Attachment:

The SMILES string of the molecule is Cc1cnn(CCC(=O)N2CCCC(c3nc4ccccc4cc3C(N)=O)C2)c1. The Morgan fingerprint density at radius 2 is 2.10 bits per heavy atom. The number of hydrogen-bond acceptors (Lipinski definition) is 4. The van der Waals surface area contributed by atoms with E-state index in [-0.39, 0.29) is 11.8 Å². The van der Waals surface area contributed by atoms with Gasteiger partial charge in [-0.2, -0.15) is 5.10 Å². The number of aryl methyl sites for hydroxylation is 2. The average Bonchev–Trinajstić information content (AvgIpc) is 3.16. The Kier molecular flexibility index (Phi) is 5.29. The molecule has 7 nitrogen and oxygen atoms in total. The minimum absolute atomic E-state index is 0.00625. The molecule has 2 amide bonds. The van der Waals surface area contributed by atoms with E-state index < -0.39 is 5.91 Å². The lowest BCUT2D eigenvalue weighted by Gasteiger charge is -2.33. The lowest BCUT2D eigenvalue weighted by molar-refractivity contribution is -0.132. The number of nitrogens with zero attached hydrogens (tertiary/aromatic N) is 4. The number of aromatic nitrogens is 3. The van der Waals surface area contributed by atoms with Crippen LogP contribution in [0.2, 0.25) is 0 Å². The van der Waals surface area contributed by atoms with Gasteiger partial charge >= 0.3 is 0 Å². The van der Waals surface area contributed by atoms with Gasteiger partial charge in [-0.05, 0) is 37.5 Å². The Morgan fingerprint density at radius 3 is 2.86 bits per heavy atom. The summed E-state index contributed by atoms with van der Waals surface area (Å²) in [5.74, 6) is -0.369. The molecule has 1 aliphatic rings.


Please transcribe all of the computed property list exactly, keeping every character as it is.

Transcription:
The SMILES string of the molecule is Cc1cnn(CCC(=O)N2CCCC(c3nc4ccccc4cc3C(N)=O)C2)c1. The Morgan fingerprint density at radius 2 is 2.10 bits per heavy atom. The number of hydrogen-bond acceptors (Lipinski definition) is 4. The van der Waals surface area contributed by atoms with E-state index in [-0.39, 0.29) is 11.8 Å². The van der Waals surface area contributed by atoms with Gasteiger partial charge in [-0.2, -0.15) is 5.10 Å². The number of aryl methyl sites for hydroxylation is 2. The average Bonchev–Trinajstić information content (AvgIpc) is 3.16. The Kier molecular flexibility index (Phi) is 5.29. The molecule has 7 nitrogen and oxygen atoms in total. The minimum absolute atomic E-state index is 0.00625. The molecule has 2 amide bonds. The van der Waals surface area contributed by atoms with E-state index < -0.39 is 5.91 Å². The lowest BCUT2D eigenvalue weighted by Gasteiger charge is -2.33. The lowest BCUT2D eigenvalue weighted by molar-refractivity contribution is -0.132. The number of nitrogens with zero attached hydrogens (tertiary/aromatic N) is 4. The number of aromatic nitrogens is 3. The van der Waals surface area contributed by atoms with Crippen LogP contribution in [0.2, 0.25) is 0 Å². The van der Waals surface area contributed by atoms with Gasteiger partial charge >= 0.3 is 0 Å². The van der Waals surface area contributed by atoms with Gasteiger partial charge in [-0.05, 0) is 37.5 Å². The Morgan fingerprint density at radius 3 is 2.86 bits per heavy atom. The summed E-state index contributed by atoms with van der Waals surface area (Å²) in [5.74, 6) is -0.369. The molecule has 1 aliphatic rings.